4. Selection of the best among alternative course of action: The fourth important phase of planning refers to the option of the best alternatives available with the entrepreneur who has several options, policies and methods for managing the affairs. To meet such factors, the best among alternative course of action needs to be prioritised. The success to a larger extent depends on the basis of selection of the finest option.

5. Pervasiveness of planning: The fifth characteristic of the planning process refers to its pervasiveness. Not with standing the status, be it the director of the company or an ordinary foreman, planning at every stage is indispensable. For example, the job of planning at the Director’s level is related to the determination of general planning whereas the foreman’s job is related to the daily planning. Thus, higher is the level of management, more extensive is the area of planning. Planning is all pervasive. Even a teacher before entering a classroom is also required to set a plan.

6. Planning is a continuous and a flexible process: Future remains unpredictable. No body can assert with certainty what will happen tomorrow since planning is also related to future, it is obvious that the future planning is riddled with uncertainty. Any planning must have an element of flexibility allowing room for change in conformity with the ever changing conditions.

7. Interdependence: An important ingredient of the planning process refers to its interdependence. As a matter of convenience, the planning of an enterprise is split into various segments, eg., production department, sales and purchase department, personal administrative department, etc. Although each department has its own plannings yet these planning collectively are an essential organ of the master plan. Such department plannings are interdisciplinary hence, interdependent.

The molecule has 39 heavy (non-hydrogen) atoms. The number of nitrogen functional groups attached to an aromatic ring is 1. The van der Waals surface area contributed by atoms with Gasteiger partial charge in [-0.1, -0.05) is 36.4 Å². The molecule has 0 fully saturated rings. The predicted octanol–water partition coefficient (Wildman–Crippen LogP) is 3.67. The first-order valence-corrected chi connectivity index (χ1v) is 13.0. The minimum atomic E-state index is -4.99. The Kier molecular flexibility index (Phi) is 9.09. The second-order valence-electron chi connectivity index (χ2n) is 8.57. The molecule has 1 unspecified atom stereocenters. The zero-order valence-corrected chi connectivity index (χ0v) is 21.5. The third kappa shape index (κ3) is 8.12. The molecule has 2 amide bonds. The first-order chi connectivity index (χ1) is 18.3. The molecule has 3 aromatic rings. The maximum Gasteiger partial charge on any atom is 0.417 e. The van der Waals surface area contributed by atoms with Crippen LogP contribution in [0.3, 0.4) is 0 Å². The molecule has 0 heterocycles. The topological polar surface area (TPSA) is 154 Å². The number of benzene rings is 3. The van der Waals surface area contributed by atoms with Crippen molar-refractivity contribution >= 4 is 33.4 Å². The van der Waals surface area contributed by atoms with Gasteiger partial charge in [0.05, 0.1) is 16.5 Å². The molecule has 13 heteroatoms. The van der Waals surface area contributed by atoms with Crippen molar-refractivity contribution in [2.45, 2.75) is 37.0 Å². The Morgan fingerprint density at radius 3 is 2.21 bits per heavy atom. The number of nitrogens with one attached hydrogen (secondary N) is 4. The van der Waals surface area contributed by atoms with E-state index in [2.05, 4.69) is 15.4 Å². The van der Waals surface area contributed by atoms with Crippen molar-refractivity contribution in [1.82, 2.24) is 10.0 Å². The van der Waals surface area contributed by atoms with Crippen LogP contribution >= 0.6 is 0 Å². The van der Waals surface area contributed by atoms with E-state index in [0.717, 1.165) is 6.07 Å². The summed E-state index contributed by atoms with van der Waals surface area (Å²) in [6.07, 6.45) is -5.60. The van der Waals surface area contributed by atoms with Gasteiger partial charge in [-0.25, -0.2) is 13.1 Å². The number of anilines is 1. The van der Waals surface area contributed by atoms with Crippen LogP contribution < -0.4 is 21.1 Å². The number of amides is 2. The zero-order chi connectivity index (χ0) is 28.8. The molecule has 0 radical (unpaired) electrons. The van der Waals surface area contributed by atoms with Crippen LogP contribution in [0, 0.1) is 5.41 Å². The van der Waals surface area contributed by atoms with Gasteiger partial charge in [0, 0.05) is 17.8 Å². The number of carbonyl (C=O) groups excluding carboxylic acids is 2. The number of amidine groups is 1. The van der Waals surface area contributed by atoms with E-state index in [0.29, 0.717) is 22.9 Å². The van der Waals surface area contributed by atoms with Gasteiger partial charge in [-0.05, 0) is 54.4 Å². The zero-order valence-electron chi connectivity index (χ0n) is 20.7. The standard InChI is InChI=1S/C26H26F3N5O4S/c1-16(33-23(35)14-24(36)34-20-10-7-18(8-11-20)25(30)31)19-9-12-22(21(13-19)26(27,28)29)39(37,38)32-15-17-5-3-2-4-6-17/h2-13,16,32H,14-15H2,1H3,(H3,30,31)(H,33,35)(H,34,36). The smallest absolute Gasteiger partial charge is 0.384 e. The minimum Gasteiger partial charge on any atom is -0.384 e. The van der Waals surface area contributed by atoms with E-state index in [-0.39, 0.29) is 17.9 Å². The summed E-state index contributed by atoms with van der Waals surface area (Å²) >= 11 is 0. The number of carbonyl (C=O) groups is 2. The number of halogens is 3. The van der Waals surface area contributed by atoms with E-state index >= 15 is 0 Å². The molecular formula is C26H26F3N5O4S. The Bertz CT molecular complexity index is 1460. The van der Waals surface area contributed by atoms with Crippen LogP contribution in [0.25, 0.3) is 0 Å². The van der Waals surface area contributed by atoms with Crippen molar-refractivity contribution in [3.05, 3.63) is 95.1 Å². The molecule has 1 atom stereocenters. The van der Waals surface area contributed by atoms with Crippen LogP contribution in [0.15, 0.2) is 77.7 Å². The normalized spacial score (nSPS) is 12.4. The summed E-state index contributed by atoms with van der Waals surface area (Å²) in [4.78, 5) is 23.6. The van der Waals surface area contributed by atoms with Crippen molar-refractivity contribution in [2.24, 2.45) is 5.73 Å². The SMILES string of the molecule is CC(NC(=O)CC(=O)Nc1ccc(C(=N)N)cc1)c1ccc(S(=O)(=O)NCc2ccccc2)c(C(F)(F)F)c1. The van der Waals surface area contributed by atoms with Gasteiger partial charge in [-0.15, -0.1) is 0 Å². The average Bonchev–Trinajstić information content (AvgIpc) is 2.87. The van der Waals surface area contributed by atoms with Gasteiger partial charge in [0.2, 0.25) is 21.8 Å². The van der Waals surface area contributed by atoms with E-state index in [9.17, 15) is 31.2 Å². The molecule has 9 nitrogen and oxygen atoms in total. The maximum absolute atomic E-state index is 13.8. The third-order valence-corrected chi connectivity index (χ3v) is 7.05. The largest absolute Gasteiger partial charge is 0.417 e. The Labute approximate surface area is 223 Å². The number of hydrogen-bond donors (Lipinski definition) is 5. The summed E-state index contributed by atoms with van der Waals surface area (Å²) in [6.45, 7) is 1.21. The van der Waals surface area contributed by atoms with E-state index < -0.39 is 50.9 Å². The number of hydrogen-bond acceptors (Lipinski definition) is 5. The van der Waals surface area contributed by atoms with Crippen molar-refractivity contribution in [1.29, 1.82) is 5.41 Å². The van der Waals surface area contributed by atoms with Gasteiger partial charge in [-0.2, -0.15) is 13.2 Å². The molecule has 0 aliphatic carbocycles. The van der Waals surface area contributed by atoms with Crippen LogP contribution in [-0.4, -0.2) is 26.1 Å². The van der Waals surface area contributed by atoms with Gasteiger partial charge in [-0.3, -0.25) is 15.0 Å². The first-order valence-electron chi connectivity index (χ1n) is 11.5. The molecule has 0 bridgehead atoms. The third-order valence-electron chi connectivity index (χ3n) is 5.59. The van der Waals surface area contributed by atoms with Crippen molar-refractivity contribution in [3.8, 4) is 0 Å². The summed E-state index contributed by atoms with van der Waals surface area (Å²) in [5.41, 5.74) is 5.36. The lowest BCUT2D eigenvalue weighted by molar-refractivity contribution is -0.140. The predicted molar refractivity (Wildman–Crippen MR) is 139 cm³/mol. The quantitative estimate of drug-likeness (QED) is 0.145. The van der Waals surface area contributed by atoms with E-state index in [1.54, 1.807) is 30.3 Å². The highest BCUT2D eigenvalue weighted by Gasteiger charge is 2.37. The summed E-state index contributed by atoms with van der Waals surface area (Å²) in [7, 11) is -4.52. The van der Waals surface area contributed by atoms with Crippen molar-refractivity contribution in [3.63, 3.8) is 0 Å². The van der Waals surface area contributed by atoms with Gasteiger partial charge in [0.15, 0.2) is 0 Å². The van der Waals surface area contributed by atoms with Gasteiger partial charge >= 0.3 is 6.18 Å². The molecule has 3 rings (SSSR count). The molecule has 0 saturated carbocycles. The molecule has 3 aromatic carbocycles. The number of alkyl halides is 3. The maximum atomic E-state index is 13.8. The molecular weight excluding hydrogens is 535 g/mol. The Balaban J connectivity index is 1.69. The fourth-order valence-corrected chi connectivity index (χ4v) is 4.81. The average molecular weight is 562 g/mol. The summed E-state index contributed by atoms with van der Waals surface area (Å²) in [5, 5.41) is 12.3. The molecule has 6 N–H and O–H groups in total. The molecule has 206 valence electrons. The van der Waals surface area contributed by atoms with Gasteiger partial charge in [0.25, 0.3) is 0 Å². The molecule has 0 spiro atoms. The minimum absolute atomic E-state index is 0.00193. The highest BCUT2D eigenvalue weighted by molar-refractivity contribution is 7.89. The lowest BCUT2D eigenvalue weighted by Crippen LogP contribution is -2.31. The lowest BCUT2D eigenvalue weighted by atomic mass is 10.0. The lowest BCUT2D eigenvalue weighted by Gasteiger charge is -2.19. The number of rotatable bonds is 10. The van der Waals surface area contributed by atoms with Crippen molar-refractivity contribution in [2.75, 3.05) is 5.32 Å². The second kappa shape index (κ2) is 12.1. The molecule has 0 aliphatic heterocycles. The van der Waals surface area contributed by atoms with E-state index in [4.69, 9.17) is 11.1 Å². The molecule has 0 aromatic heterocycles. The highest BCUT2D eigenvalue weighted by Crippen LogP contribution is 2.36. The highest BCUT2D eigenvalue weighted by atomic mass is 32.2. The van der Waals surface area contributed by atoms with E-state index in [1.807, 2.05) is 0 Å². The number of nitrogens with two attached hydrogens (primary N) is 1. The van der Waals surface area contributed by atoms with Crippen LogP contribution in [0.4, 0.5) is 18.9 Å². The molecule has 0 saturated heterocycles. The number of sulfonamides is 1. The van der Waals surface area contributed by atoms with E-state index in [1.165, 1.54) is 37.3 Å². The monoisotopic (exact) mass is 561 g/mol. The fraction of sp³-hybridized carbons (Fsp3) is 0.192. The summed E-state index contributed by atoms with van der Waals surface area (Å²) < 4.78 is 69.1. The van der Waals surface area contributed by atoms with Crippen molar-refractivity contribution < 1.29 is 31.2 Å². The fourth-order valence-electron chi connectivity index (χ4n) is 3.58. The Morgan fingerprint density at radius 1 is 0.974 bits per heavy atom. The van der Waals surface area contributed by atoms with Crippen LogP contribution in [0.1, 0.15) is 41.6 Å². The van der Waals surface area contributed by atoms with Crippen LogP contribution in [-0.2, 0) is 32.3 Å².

8. Primary function: Planning of course is the primary function. In any commercial venture planning is placed on the highest pedestal and the rest of the jobs are accorded a secondary priority. The objective of a venture and its attainment involves all the managerial activities but are determined on the basis of planning. For the accomplishment of this objective, all the plannings are executed accordingly.

9. Intellectual and mental process: The job of planning, in other words, is an intellectual and mental phenomenon for a manager or an executive has to opt one of the best alternatives in relation to the proposed targets and the success of this job is attributive to the higher intellectual degree and intelligence which might not be otherwise possible for a person of an average calibre. Even eyns and Massey have acknowledge, “Planning is an intellectual and mental process for which a constructive, positive and imaginative perception is required.”

10. Miscellaneous:

  • The practicability of planning is essential
  • Time factor is significant
  • Planning acts like a torch or a bacon
  • Planning is the basis of management’s efficiency
  • Decision is a part of planning or the area of planning is vaster than that of the decision
  • The limited resources must be taken into consideration while planning.